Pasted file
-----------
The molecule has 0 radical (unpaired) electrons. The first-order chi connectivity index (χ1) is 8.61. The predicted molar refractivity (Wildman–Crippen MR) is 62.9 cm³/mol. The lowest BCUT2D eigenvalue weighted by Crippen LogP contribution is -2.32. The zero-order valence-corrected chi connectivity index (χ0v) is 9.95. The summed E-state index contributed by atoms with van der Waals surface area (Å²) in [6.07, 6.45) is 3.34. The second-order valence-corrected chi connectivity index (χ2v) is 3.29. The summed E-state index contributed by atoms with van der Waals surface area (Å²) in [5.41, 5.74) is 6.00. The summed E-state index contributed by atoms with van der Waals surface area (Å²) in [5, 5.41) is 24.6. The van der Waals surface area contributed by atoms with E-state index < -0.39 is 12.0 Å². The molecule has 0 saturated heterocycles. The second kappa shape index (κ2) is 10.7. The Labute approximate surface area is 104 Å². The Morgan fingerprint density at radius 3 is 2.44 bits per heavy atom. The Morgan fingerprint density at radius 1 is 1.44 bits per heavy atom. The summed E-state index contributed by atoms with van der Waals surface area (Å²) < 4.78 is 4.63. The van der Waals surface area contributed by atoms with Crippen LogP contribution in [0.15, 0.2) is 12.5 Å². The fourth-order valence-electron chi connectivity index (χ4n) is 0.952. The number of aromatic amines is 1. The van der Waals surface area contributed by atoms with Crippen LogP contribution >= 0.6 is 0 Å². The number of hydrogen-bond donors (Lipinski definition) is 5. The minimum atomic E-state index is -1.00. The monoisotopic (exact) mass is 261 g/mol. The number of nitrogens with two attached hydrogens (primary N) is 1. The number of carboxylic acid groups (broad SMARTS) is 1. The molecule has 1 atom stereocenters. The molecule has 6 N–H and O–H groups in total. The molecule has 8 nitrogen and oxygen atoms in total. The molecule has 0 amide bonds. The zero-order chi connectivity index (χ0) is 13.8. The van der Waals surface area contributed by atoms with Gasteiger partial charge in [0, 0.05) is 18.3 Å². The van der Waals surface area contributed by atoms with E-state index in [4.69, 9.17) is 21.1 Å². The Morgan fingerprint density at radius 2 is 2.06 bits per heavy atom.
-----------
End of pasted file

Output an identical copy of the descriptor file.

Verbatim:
The molecule has 0 radical (unpaired) electrons. The first-order chi connectivity index (χ1) is 8.61. The predicted molar refractivity (Wildman–Crippen MR) is 62.9 cm³/mol. The lowest BCUT2D eigenvalue weighted by Crippen LogP contribution is -2.32. The zero-order valence-corrected chi connectivity index (χ0v) is 9.95. The summed E-state index contributed by atoms with van der Waals surface area (Å²) in [6.07, 6.45) is 3.34. The second-order valence-corrected chi connectivity index (χ2v) is 3.29. The summed E-state index contributed by atoms with van der Waals surface area (Å²) in [5.41, 5.74) is 6.00. The summed E-state index contributed by atoms with van der Waals surface area (Å²) in [5, 5.41) is 24.6. The van der Waals surface area contributed by atoms with E-state index < -0.39 is 12.0 Å². The molecule has 0 saturated heterocycles. The second kappa shape index (κ2) is 10.7. The Labute approximate surface area is 104 Å². The Morgan fingerprint density at radius 3 is 2.44 bits per heavy atom. The Morgan fingerprint density at radius 1 is 1.44 bits per heavy atom. The summed E-state index contributed by atoms with van der Waals surface area (Å²) < 4.78 is 4.63. The van der Waals surface area contributed by atoms with Crippen LogP contribution in [0.15, 0.2) is 12.5 Å². The fourth-order valence-electron chi connectivity index (χ4n) is 0.952. The number of aromatic amines is 1. The van der Waals surface area contributed by atoms with Crippen LogP contribution >= 0.6 is 0 Å². The number of hydrogen-bond donors (Lipinski definition) is 5. The minimum atomic E-state index is -1.00. The monoisotopic (exact) mass is 261 g/mol. The number of nitrogens with two attached hydrogens (primary N) is 1. The number of carboxylic acid groups (broad SMARTS) is 1. The molecule has 1 atom stereocenters. The molecule has 6 N–H and O–H groups in total. The molecule has 8 nitrogen and oxygen atoms in total. The molecule has 0 amide bonds. The zero-order chi connectivity index (χ0) is 13.8. The van der Waals surface area contributed by atoms with Gasteiger partial charge in [0, 0.05) is 18.3 Å². The van der Waals surface area contributed by atoms with E-state index in [4.69, 9.17) is 21.1 Å². The Morgan fingerprint density at radius 2 is 2.06 bits per heavy atom.